With her şalvar, a type of harem pants popular among villagers, and a red yemeni scarf, Hatun Dilci, 72, does not stand out among fellow residents of her village in the southern Turkish city of Adana. What distinguishes her from other women of Dilekkaya village on the outskirts of an ancient citadel, is that the garden of her humble abode is full of Graeco-Roman artifacts ranging from sarcophagi to statues. This is a privilege granted to the elderly woman and her family as two generations of custodians of Anavarza ancient city.
A mother of eight, Dilci is a born-and-bred resident of Dilekkaya, where the ruins of Anavarza or Anazarbus, a city founded by Assyrians that thrived under the Roman empire, are located. Remains of the city’s glory days are scarce, with just a small portion of the city walls still standing.
Dilci and her husband have always been keen to preserve the history in their environs, and this led to the discovery of Anavarza’s ancient history, for which the couple was duly awarded. They were building a new house in the village in the 1960s when they stumbled upon a mosaic piece at the construction site.
“We notified authorities and they came. The mosaic we found was a ‘fish mosaic’ – a Roman-era artifact – and they awarded us TL 500. They asked us to build our house in another, place nearby. We started digging in that place to lay the groundwork but again, we discovered another mosaic,” Hatun Dilci says.
Spending everything they had on the construction, the family was broke and without a telephone in the village, they had to travel to the city to inform authorities. They decided to do it, and sold two chickens they had to cover travel fees and went to Adana.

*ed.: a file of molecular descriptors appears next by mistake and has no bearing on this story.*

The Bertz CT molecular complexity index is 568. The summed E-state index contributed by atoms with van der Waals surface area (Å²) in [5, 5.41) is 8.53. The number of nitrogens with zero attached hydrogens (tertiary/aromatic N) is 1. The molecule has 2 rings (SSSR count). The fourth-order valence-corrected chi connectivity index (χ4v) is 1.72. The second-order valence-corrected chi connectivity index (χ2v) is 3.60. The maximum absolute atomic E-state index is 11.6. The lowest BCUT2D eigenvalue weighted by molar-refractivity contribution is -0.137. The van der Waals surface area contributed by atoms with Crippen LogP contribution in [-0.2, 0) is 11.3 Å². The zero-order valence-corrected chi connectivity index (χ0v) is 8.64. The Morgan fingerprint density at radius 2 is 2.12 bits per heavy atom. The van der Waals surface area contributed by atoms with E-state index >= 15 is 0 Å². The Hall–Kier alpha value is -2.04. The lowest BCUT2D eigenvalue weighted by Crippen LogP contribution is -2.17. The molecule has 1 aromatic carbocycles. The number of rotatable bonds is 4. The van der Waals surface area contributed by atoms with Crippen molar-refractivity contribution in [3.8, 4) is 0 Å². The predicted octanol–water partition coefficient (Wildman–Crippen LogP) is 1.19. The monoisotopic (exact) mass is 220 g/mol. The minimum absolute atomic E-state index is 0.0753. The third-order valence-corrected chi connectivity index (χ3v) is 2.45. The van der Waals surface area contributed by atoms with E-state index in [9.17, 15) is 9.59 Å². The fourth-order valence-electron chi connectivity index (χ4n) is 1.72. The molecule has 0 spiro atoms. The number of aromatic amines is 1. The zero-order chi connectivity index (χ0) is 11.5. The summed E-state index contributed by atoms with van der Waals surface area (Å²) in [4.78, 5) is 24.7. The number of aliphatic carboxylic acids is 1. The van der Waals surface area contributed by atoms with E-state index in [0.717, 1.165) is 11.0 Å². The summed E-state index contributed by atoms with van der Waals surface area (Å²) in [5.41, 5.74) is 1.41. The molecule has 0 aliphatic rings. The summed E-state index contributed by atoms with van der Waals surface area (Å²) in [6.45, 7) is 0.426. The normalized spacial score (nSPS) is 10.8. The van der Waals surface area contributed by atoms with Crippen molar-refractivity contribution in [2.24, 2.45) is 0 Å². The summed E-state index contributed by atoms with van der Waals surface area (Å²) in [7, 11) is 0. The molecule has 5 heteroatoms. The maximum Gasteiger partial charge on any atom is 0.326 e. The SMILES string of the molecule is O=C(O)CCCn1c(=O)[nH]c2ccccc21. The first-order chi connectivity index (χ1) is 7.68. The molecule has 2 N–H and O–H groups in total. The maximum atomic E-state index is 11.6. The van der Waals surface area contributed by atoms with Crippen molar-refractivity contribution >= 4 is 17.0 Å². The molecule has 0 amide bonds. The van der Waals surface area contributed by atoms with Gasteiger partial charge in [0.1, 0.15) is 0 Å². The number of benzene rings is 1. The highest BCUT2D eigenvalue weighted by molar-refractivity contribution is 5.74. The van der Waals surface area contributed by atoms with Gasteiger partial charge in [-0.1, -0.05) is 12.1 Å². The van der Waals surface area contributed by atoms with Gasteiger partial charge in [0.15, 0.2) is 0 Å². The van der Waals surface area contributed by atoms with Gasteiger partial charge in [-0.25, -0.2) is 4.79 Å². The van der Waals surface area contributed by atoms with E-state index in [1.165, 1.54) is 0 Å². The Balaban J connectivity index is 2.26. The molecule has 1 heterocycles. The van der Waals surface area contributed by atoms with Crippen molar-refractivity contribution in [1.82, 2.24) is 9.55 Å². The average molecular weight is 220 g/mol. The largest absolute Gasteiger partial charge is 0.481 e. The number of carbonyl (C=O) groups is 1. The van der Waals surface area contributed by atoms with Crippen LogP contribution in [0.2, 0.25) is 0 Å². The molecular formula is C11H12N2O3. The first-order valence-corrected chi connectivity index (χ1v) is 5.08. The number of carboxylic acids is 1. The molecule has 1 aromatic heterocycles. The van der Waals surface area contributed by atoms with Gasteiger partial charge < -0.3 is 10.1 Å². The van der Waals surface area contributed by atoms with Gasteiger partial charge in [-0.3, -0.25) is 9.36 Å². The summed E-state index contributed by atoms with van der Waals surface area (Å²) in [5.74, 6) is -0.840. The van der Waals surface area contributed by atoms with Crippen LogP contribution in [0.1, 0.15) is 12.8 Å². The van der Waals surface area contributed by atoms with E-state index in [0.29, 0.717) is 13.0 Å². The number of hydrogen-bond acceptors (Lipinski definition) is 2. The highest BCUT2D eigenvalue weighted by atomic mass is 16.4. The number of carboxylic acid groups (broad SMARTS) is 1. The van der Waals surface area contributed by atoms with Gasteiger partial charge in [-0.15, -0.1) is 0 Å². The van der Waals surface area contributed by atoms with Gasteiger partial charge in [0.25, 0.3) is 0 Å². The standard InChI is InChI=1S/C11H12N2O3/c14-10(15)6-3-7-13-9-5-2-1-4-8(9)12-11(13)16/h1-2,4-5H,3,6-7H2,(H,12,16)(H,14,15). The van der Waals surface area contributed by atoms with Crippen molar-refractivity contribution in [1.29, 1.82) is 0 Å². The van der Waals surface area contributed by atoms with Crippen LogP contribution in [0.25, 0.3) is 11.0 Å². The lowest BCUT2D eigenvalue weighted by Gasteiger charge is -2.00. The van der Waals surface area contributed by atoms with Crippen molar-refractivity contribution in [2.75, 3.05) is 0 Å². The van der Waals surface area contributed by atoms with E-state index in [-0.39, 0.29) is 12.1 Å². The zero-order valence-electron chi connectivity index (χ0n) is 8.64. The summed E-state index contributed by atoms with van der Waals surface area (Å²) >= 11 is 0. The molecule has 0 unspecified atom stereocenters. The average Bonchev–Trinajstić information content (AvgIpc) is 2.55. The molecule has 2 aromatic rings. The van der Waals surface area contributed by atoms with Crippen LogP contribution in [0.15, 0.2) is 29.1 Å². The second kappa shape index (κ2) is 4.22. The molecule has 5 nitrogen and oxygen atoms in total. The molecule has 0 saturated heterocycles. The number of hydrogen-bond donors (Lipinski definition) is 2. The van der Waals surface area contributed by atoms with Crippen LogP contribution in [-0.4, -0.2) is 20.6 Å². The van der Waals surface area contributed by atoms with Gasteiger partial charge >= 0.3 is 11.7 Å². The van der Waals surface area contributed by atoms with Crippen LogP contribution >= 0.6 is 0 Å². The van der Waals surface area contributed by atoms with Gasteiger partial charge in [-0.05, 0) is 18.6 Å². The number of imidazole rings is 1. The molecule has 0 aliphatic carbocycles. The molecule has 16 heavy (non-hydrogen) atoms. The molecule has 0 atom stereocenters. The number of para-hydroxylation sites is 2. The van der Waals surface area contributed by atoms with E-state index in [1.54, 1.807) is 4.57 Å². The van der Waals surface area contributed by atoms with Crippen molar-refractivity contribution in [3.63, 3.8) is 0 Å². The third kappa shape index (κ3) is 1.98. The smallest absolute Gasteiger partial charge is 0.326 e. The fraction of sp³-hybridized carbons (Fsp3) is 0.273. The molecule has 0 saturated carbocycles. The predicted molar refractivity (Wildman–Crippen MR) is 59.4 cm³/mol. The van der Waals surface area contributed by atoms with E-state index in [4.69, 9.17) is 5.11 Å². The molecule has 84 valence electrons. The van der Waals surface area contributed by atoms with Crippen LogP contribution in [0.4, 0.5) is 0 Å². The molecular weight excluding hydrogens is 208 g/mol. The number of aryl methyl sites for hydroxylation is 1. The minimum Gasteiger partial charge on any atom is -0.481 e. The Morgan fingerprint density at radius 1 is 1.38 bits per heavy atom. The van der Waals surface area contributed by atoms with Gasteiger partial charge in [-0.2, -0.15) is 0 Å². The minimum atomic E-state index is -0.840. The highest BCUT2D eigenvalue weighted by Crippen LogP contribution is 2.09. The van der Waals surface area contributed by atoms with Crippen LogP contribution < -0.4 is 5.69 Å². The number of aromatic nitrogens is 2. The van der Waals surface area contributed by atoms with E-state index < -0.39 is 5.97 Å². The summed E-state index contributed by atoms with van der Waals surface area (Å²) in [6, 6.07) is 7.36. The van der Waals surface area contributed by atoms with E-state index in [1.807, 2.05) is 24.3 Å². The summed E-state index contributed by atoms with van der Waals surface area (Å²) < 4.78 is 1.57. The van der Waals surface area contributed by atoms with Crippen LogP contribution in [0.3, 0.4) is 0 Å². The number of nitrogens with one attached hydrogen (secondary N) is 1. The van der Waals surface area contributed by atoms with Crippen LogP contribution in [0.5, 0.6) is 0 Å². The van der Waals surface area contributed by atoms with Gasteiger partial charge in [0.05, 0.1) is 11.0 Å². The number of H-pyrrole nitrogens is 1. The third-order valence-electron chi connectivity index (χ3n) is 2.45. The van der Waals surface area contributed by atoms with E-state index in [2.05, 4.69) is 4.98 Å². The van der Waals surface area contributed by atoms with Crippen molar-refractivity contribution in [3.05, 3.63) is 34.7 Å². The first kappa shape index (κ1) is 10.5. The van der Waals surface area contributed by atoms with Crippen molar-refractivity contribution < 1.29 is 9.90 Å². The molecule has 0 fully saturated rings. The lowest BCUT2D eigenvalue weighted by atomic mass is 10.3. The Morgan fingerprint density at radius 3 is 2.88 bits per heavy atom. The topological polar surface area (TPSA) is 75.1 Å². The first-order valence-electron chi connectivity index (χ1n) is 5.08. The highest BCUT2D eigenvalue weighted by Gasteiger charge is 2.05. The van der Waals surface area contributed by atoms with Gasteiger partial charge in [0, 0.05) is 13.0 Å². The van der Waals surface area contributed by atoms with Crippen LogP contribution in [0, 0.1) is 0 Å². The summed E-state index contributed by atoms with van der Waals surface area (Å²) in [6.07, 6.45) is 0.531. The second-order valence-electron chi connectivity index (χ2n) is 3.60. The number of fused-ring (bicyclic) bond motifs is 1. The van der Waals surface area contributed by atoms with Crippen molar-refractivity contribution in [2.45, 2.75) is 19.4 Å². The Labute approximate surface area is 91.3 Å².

“We met the governor and traveled back to the village with him and with officials from a museum in Adana. They examined the mosaic and told us that we had found the Princess Mosaic,” she says, referring to a mosaic believed to depict the daughter of a king.
This time, authorities offered them more money or an assignment of the family as guards of the ancient city. “We chose guarding the site. They gave my husband a uniform and a gun and a monthly salary,” she adds.
Hatun Dilci accompanied her husband in guarding the site and personally guarded the site long after her husband’s death 22 years ago. Now, one of her sons looks after the site while Dilci preserves the artifacts in the garden of her house.
They started moving the sarcophagi, statues and numerous artifacts to their garden in a bid to protect them from treasure hunters frequenting the area. Under a special deal, the authorities allowed them to keep the artifacts as a small museum, as the area does not have enough space.
“I gave my life to this ancient city. I have been threatened by smugglers and treasure hunters. They tried to burn down my house and poisoned my livestock. I confronted the villagers damaging the ruins. I did this out of my sacred duty toward the state. I am retired now, but I still volunteer. I am still awake at night guarding against theft,” she says.
Source: Anadolu Agency [June 01, 2015]